Some 80% of patients hospitalized with COVID are unvaccinated

With holidays approaching, medical experts fear a surge in infections


If anyone still wonders whether COVID-19 vaccines are effective at preventing serious illness, look no further than UC Davis Medical Center – and probably most hospitals in the country.

A rectangular infographic with a blue background shows that 27 people are hospitalized for COVID: 21 of them are unvaccinated

Nearly 80% of the COVID-positive patients sick enough to require hospitalization in recent days are unvaccinated.

The other roughly 20% of people admitted to the hospital with COVID have breakthrough infections.

And although unvaccinated patients have much greater chances of surviving than they did earlier in the pandemic, in part due to more treatment options, doctors still worry about the long-term effects of the virus on those who decide against immunization.

“If you are unvaccinated, especially this long into the game, you do have an increased risk of having long COVID,” said Natascha Tuznik, a UC Davis Health specialist in infectious diseases.

Many of the persistent symptoms of long COVID that can show up months after the acute infection – including respiratory issues such as shortness of breath, gastrointestinal problems, joint pains and muscle aches – can be incredibly disruptive to quality of life. What’s more, Tuznik said, long COVID can also overlap with other health issues and trigger major problems. 

“This can limit your ability to move, exercise and work,” Tuznik said.

80% of Americans have received at least one dose of COVID vaccine

COVID-19 vaccines first became available in December 2020. 

Since then, more than 265 million Americans, or 80% of the population, has received at least one dose, according to the Centers for Disease Control and Prevention.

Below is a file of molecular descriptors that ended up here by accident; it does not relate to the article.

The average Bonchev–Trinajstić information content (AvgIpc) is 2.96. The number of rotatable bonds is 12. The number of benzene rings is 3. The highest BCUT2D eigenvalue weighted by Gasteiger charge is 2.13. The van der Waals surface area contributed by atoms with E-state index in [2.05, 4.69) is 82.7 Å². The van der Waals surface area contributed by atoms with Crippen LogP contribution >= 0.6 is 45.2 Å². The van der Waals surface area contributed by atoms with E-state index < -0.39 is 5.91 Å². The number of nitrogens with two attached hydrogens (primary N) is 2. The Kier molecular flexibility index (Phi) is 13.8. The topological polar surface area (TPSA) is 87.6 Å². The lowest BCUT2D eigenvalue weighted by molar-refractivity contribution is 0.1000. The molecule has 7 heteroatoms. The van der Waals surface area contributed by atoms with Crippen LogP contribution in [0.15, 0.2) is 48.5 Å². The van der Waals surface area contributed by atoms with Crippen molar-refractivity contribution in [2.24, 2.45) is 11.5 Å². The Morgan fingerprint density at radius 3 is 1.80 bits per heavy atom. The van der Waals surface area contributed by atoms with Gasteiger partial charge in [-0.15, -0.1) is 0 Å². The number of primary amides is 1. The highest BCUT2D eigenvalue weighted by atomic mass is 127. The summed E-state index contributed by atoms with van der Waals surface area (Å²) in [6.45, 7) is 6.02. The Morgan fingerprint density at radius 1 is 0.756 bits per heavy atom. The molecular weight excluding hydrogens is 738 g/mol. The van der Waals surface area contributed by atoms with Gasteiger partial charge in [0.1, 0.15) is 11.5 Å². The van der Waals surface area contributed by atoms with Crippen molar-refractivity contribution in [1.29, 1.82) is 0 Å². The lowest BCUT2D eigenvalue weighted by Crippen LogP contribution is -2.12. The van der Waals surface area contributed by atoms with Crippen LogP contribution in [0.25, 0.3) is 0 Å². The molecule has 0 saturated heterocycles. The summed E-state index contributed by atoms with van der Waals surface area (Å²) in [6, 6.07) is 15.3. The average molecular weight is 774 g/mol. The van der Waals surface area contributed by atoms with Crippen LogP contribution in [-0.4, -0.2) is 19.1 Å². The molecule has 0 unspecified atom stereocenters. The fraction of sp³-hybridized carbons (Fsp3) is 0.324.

Natascha Tuznik
If you have an unvaccinated friend, family or coworker that you spend a significant time with, that person is 20 times more likely to give you COVID, even if you are vaccinated.” Natascha Tuznik

The latest booster, a COVID-19 bivalent vaccine, became available Sept. 2. The CDC recommends everyone over age 5 receive the booster, which protects against the original virus and the newer Omicron strain. 

UC Davis Medical Center on Thursday had only 27 patients hospitalized with COVID-19, a dramatic decrease from the all-time high of 160 on Jan. 29, 2022.

Of the 27 patients still admitted, 21 (78%) were unvaccinated. The remaining six patients (22%) with breakthrough infections were at least partially vaccinated.

None of the unvaccinated patients were on a ventilator and five patients were being treated in the intensive care unit, each of whom was unvaccinated.

The looming “tridemic”

As the holiday season approaches, medical experts around the country are growing concerned about the continuing spread of COVID, influenza and respiratory syncytial virus (RSV) – what they’re calling a tri-demic or tripledemic that may put lives at risk. 

A UC Davis Health employee wearing blue gloves and blue face mask uses a syringe to extract vaccine from a small bottle
More than 80% of the U.S. population has received at least one dose of a COVID-19 vaccine

Flu season has arrived earlier than usual. RSV is putting a strain on children’s hospitals in some states outside California. COVID is expected to surge due to family reunions where masking and social distancing won’t be as prominent as in the past two years. 

“If you have an unvaccinated friend, family or coworker that you spend a significant time with,” Tuznik said, “that person is 20 times more likely to give you COVID, even if you are vaccinated.” 

While masking and distancing helped curb the number of COVID infections, such precautions also created an unintended consequence: “Our immune systems have waned on garden variety viruses, including the common cold,” Tuznik said.

As a result, more people are susceptible to getting sick with viral ailments because their bodies aren’t producing antibodies like they used to, she said. 

All the more reason to get the COVID-19 shot and boosters, the flu vaccine, wear masks and wash hands thoroughly and frequently. 

“COVID is never going to go away; we know that. It’s just a matter of when it’s going to be an endemic, not a pandemic,” Tuznik said.

She added: “The best we can do is remind everyone that vaccines are safe, vaccines are effective, and vaccines can stop this.” 

To find a location administering COVID-19 vaccines and boosters, go to My Turn.

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